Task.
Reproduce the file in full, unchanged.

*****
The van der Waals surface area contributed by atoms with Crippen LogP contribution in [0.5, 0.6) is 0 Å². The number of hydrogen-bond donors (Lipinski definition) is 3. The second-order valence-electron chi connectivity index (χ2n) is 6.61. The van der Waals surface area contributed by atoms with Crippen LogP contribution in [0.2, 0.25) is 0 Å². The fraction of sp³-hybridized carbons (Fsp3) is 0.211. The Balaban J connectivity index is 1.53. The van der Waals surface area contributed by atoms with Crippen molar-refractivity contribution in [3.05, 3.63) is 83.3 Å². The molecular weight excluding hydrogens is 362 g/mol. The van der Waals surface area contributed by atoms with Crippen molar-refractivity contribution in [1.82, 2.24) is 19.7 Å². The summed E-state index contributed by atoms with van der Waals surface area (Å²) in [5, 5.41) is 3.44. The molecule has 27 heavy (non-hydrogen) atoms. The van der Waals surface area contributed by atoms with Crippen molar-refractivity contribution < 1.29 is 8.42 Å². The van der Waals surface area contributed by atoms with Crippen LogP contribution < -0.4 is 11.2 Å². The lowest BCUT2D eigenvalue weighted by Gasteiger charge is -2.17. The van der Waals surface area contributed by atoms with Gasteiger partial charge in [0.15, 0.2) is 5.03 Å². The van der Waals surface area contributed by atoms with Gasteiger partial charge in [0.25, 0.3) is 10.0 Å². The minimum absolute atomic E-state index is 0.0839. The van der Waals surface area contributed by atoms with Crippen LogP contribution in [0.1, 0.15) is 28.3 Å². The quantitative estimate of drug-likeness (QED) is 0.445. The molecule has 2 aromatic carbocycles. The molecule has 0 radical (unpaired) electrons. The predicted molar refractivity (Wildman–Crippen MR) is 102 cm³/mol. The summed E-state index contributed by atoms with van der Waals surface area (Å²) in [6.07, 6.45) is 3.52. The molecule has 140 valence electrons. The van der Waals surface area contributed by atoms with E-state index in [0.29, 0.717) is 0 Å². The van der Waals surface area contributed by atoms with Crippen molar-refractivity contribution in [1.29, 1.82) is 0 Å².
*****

The van der Waals surface area contributed by atoms with Crippen LogP contribution in [0.5, 0.6) is 0 Å². The number of hydrogen-bond donors (Lipinski definition) is 3. The second-order valence-electron chi connectivity index (χ2n) is 6.61. The van der Waals surface area contributed by atoms with Crippen LogP contribution in [0.2, 0.25) is 0 Å². The fraction of sp³-hybridized carbons (Fsp3) is 0.211. The Balaban J connectivity index is 1.53. The van der Waals surface area contributed by atoms with Crippen molar-refractivity contribution in [3.05, 3.63) is 83.3 Å². The molecular weight excluding hydrogens is 362 g/mol. The van der Waals surface area contributed by atoms with Crippen molar-refractivity contribution in [1.82, 2.24) is 19.7 Å². The summed E-state index contributed by atoms with van der Waals surface area (Å²) in [5, 5.41) is 3.44. The molecule has 27 heavy (non-hydrogen) atoms. The van der Waals surface area contributed by atoms with Crippen molar-refractivity contribution < 1.29 is 8.42 Å². The van der Waals surface area contributed by atoms with Crippen LogP contribution < -0.4 is 11.2 Å². The lowest BCUT2D eigenvalue weighted by Gasteiger charge is -2.17. The van der Waals surface area contributed by atoms with Gasteiger partial charge in [0.15, 0.2) is 5.03 Å². The van der Waals surface area contributed by atoms with Gasteiger partial charge in [0.25, 0.3) is 10.0 Å². The minimum absolute atomic E-state index is 0.0839. The van der Waals surface area contributed by atoms with Crippen LogP contribution in [0.1, 0.15) is 28.3 Å². The quantitative estimate of drug-likeness (QED) is 0.445. The molecule has 2 aromatic carbocycles. The molecule has 0 radical (unpaired) electrons. The predicted molar refractivity (Wildman–Crippen MR) is 102 cm³/mol. The summed E-state index contributed by atoms with van der Waals surface area (Å²) in [6.07, 6.45) is 3.52. The molecule has 140 valence electrons. The van der Waals surface area contributed by atoms with E-state index in [0.29, 0.717) is 0 Å². The van der Waals surface area contributed by atoms with Crippen molar-refractivity contribution in [1.29, 1.82) is 0 Å².